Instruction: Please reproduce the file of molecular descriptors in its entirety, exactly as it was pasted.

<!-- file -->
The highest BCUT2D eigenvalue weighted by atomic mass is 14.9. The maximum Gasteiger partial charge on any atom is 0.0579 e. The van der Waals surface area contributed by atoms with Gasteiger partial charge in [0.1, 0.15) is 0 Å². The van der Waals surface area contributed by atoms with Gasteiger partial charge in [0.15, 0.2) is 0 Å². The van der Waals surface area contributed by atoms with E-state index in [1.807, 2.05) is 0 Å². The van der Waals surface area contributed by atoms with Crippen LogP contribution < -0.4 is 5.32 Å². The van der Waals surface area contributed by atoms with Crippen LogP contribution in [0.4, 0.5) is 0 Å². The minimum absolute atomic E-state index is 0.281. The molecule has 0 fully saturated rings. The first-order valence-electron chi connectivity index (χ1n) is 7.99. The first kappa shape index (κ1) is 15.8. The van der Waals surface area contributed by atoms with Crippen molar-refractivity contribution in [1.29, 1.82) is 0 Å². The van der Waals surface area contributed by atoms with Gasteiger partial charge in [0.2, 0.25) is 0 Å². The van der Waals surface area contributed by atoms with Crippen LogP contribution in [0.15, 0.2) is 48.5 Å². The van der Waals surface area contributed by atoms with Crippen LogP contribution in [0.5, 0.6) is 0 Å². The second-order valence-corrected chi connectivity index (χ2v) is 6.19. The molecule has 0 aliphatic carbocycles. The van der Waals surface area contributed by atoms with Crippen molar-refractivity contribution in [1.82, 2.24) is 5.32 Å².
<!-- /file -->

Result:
The highest BCUT2D eigenvalue weighted by atomic mass is 14.9. The maximum Gasteiger partial charge on any atom is 0.0579 e. The van der Waals surface area contributed by atoms with Gasteiger partial charge in [0.1, 0.15) is 0 Å². The van der Waals surface area contributed by atoms with Gasteiger partial charge in [0.15, 0.2) is 0 Å². The van der Waals surface area contributed by atoms with E-state index in [1.807, 2.05) is 0 Å². The van der Waals surface area contributed by atoms with Crippen LogP contribution < -0.4 is 5.32 Å². The van der Waals surface area contributed by atoms with Crippen LogP contribution in [0.4, 0.5) is 0 Å². The minimum absolute atomic E-state index is 0.281. The molecule has 0 fully saturated rings. The first-order valence-electron chi connectivity index (χ1n) is 7.99. The first kappa shape index (κ1) is 15.8. The van der Waals surface area contributed by atoms with Crippen molar-refractivity contribution in [1.29, 1.82) is 0 Å². The van der Waals surface area contributed by atoms with Gasteiger partial charge in [0.2, 0.25) is 0 Å². The van der Waals surface area contributed by atoms with Crippen LogP contribution in [0.15, 0.2) is 48.5 Å². The van der Waals surface area contributed by atoms with Crippen LogP contribution in [0.5, 0.6) is 0 Å². The second-order valence-corrected chi connectivity index (χ2v) is 6.19. The molecule has 0 aliphatic carbocycles. The van der Waals surface area contributed by atoms with Crippen molar-refractivity contribution in [1.82, 2.24) is 5.32 Å².